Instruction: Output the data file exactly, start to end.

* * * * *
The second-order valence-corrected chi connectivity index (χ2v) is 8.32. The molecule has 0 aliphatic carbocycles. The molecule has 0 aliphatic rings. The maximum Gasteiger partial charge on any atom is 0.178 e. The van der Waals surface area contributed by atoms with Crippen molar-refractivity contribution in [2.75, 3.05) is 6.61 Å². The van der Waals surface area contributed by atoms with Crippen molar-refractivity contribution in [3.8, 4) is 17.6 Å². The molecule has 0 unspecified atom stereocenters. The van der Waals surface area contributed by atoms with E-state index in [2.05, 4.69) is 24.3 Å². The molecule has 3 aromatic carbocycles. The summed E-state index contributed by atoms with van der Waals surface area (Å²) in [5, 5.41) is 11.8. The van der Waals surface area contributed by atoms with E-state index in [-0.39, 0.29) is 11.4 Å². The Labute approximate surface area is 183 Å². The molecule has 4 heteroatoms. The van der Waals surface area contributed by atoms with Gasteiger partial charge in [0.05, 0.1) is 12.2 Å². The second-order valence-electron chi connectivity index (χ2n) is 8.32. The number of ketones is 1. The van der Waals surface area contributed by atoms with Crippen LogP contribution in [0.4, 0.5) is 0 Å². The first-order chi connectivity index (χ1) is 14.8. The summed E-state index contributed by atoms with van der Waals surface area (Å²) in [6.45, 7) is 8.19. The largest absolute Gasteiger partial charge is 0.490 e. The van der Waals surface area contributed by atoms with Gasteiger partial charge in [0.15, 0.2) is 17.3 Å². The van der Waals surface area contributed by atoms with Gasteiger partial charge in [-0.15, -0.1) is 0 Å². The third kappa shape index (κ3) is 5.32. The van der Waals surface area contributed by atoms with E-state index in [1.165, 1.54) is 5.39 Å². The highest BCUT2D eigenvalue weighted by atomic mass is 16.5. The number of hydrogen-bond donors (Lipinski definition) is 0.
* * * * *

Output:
The second-order valence-corrected chi connectivity index (χ2v) is 8.32. The molecule has 0 aliphatic carbocycles. The molecule has 0 aliphatic rings. The maximum Gasteiger partial charge on any atom is 0.178 e. The van der Waals surface area contributed by atoms with Crippen molar-refractivity contribution in [2.75, 3.05) is 6.61 Å². The van der Waals surface area contributed by atoms with Crippen molar-refractivity contribution in [3.8, 4) is 17.6 Å². The molecule has 0 unspecified atom stereocenters. The van der Waals surface area contributed by atoms with E-state index in [2.05, 4.69) is 24.3 Å². The molecule has 3 aromatic carbocycles. The summed E-state index contributed by atoms with van der Waals surface area (Å²) in [5, 5.41) is 11.8. The van der Waals surface area contributed by atoms with E-state index in [-0.39, 0.29) is 11.4 Å². The Labute approximate surface area is 183 Å². The molecule has 4 heteroatoms. The van der Waals surface area contributed by atoms with Gasteiger partial charge in [0.05, 0.1) is 12.2 Å². The second-order valence-electron chi connectivity index (χ2n) is 8.32. The number of ketones is 1. The van der Waals surface area contributed by atoms with Crippen LogP contribution in [0.4, 0.5) is 0 Å². The first-order chi connectivity index (χ1) is 14.8. The summed E-state index contributed by atoms with van der Waals surface area (Å²) in [6.45, 7) is 8.19. The largest absolute Gasteiger partial charge is 0.490 e. The van der Waals surface area contributed by atoms with Gasteiger partial charge in [0.15, 0.2) is 17.3 Å². The van der Waals surface area contributed by atoms with Gasteiger partial charge in [-0.15, -0.1) is 0 Å². The third kappa shape index (κ3) is 5.32. The van der Waals surface area contributed by atoms with E-state index in [1.165, 1.54) is 5.39 Å². The highest BCUT2D eigenvalue weighted by atomic mass is 16.5. The number of hydrogen-bond donors (Lipinski definition) is 0.